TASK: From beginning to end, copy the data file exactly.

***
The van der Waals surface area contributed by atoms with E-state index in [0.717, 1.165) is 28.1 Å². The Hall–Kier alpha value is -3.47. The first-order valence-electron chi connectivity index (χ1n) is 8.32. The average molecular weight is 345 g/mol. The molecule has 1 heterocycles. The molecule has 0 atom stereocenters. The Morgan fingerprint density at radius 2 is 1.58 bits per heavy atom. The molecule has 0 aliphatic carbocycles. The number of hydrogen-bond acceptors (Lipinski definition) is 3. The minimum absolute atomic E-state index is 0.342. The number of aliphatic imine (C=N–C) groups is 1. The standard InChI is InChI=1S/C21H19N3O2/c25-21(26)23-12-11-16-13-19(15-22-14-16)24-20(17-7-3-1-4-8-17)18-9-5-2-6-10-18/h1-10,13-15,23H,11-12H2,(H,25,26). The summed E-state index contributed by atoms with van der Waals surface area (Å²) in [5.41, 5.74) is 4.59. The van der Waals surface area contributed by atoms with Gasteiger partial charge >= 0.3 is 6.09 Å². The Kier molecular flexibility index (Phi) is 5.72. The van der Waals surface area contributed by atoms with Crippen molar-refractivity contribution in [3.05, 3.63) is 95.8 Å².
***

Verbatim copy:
The van der Waals surface area contributed by atoms with E-state index in [0.717, 1.165) is 28.1 Å². The Hall–Kier alpha value is -3.47. The first-order valence-electron chi connectivity index (χ1n) is 8.32. The average molecular weight is 345 g/mol. The molecule has 1 heterocycles. The molecule has 0 atom stereocenters. The Morgan fingerprint density at radius 2 is 1.58 bits per heavy atom. The molecule has 0 aliphatic carbocycles. The number of hydrogen-bond acceptors (Lipinski definition) is 3. The minimum absolute atomic E-state index is 0.342. The number of aliphatic imine (C=N–C) groups is 1. The standard InChI is InChI=1S/C21H19N3O2/c25-21(26)23-12-11-16-13-19(15-22-14-16)24-20(17-7-3-1-4-8-17)18-9-5-2-6-10-18/h1-10,13-15,23H,11-12H2,(H,25,26). The summed E-state index contributed by atoms with van der Waals surface area (Å²) in [5.41, 5.74) is 4.59. The van der Waals surface area contributed by atoms with Gasteiger partial charge >= 0.3 is 6.09 Å². The Kier molecular flexibility index (Phi) is 5.72. The van der Waals surface area contributed by atoms with Crippen molar-refractivity contribution in [3.05, 3.63) is 95.8 Å².